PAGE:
10 Points For Canon AIPP APPA Success
The Working Pro asked Grand Master of Photography Rocco Ancora how to give your entries the best chance of achieving a Silver or even a Gold Award at t h e C a n o n A I P P A P PA s t h i s y e a r. The Canon AIPP Australian Professional
want on your monitor, you need to ensure they
Photography Awards will be held 16-19 October
are correctly translated onto the print.
this year in Melbourne, so now is a good time to
start thinking about your entries.
within your colour managed workflow. You can
download ‘generic’ printer profiles from the
Master print maker and AIPP Grand Master of
This is achieved using a custom print profile
Photography Rocco Ancora suggests 10 points
internet, but often these are not as good as a
to help you create prints that will impress the
custom profile you have made yourself, or had
made by a service supplier (such as Les Walkling - http://www.leswalkling.com/services/faq-
1. Work In A Colour Managed Environment
Your computer monitor is the window to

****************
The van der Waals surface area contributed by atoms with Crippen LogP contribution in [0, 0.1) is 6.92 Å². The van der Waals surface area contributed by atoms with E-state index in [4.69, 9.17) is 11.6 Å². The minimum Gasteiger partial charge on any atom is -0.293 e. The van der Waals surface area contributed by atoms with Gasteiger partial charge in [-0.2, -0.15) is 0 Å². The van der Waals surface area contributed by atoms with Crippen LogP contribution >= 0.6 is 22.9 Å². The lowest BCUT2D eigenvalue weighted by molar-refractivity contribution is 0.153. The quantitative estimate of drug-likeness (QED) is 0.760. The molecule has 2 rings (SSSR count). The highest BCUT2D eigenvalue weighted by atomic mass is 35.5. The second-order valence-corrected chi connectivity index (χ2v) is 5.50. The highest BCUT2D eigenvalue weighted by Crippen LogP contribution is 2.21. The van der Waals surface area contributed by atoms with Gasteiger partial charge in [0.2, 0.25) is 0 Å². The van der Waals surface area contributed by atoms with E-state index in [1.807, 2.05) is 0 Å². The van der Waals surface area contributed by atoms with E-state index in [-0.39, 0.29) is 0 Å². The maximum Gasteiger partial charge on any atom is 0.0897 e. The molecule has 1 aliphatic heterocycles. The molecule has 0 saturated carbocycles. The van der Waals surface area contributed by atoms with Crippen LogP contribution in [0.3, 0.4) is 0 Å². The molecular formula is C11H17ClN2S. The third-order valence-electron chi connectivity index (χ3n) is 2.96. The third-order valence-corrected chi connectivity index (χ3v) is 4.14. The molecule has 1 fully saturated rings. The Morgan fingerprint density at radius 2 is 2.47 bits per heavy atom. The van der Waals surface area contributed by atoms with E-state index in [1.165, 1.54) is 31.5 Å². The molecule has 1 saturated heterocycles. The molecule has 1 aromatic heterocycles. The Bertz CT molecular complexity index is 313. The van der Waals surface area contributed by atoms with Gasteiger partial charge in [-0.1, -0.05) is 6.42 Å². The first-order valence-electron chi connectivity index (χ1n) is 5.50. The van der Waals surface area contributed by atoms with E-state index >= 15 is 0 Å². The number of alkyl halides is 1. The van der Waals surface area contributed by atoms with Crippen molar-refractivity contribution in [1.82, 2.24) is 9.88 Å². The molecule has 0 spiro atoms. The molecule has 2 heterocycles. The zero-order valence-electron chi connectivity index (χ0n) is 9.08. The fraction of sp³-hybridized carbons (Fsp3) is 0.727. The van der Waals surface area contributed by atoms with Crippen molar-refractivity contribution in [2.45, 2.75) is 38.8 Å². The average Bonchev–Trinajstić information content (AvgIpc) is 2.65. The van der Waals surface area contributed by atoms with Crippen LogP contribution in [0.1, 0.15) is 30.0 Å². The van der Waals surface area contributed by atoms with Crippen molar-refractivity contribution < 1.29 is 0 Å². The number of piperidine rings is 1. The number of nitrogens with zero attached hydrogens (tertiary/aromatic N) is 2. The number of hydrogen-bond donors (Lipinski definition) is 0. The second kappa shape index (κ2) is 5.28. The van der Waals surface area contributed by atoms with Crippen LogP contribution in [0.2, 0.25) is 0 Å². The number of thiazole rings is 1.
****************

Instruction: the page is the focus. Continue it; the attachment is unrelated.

your photography files, so it’s essential that it
between a good print and a great one.
A good printer profile is the difference
displays the tones and colours accurately when editing your entries. Make sure you use a good
3. Check Your Print Under Similar Lighting
quality monitor and that it is correctly profiled
After you have made your print, don’t just
and calibrated. As a minimum, you should be
assume it is correct.
using a colorimeter like the Datacolor Spyder5
to set up your monitor, or where funds allow,
sometimes you’ll only know this by looking at
you might use a top line monitor designed
your print under the same lighting conditions
for professional photography applications, like
as the judges.
those from Eizo. This is the beginning of your
colour management workflow.
sets of 40 watt colour tubes (5000°K, CRI 98)
Further adjustments may be required and
In 2014, the APPA lighting system used two
with each set of lights at 45° from the print.
2. Custom Print Profile
Light intensity is tested with a light meter set at
Once you have the colours and tones that you
ISO 100 from the centre of the print, pointing
August 2015 The official journal of the Australian Institute of Professional Photography.